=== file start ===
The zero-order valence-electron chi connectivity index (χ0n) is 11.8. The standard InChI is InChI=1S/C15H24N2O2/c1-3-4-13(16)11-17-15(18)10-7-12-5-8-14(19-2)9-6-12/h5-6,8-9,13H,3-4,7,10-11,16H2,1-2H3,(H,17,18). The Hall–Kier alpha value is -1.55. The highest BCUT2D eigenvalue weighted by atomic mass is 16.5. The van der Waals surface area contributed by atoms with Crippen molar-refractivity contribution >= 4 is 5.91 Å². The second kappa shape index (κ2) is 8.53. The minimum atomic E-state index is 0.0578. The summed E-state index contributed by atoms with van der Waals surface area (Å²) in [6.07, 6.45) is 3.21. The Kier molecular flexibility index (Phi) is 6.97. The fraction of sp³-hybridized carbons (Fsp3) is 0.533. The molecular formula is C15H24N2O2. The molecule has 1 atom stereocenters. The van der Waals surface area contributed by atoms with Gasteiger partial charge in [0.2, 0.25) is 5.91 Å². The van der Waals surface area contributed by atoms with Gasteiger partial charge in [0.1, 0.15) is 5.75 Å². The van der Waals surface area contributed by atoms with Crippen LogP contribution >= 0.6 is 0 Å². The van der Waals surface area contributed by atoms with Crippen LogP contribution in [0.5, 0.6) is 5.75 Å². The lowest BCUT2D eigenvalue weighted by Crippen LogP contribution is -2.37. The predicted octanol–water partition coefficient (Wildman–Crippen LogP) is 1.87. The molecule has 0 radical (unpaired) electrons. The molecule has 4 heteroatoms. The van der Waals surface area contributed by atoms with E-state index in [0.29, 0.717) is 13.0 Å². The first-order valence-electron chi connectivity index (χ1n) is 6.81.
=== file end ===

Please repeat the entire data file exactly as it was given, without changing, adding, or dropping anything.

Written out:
The zero-order valence-electron chi connectivity index (χ0n) is 11.8. The standard InChI is InChI=1S/C15H24N2O2/c1-3-4-13(16)11-17-15(18)10-7-12-5-8-14(19-2)9-6-12/h5-6,8-9,13H,3-4,7,10-11,16H2,1-2H3,(H,17,18). The Hall–Kier alpha value is -1.55. The highest BCUT2D eigenvalue weighted by atomic mass is 16.5. The van der Waals surface area contributed by atoms with Crippen molar-refractivity contribution >= 4 is 5.91 Å². The second kappa shape index (κ2) is 8.53. The minimum atomic E-state index is 0.0578. The summed E-state index contributed by atoms with van der Waals surface area (Å²) in [6.07, 6.45) is 3.21. The Kier molecular flexibility index (Phi) is 6.97. The fraction of sp³-hybridized carbons (Fsp3) is 0.533. The molecular formula is C15H24N2O2. The molecule has 1 atom stereocenters. The van der Waals surface area contributed by atoms with Gasteiger partial charge in [0.2, 0.25) is 5.91 Å². The van der Waals surface area contributed by atoms with Gasteiger partial charge in [0.1, 0.15) is 5.75 Å². The van der Waals surface area contributed by atoms with Crippen LogP contribution >= 0.6 is 0 Å². The van der Waals surface area contributed by atoms with Crippen LogP contribution in [0.5, 0.6) is 5.75 Å². The lowest BCUT2D eigenvalue weighted by Crippen LogP contribution is -2.37. The predicted octanol–water partition coefficient (Wildman–Crippen LogP) is 1.87. The molecule has 0 radical (unpaired) electrons. The molecule has 4 heteroatoms. The van der Waals surface area contributed by atoms with E-state index in [0.29, 0.717) is 13.0 Å². The first-order valence-electron chi connectivity index (χ1n) is 6.81.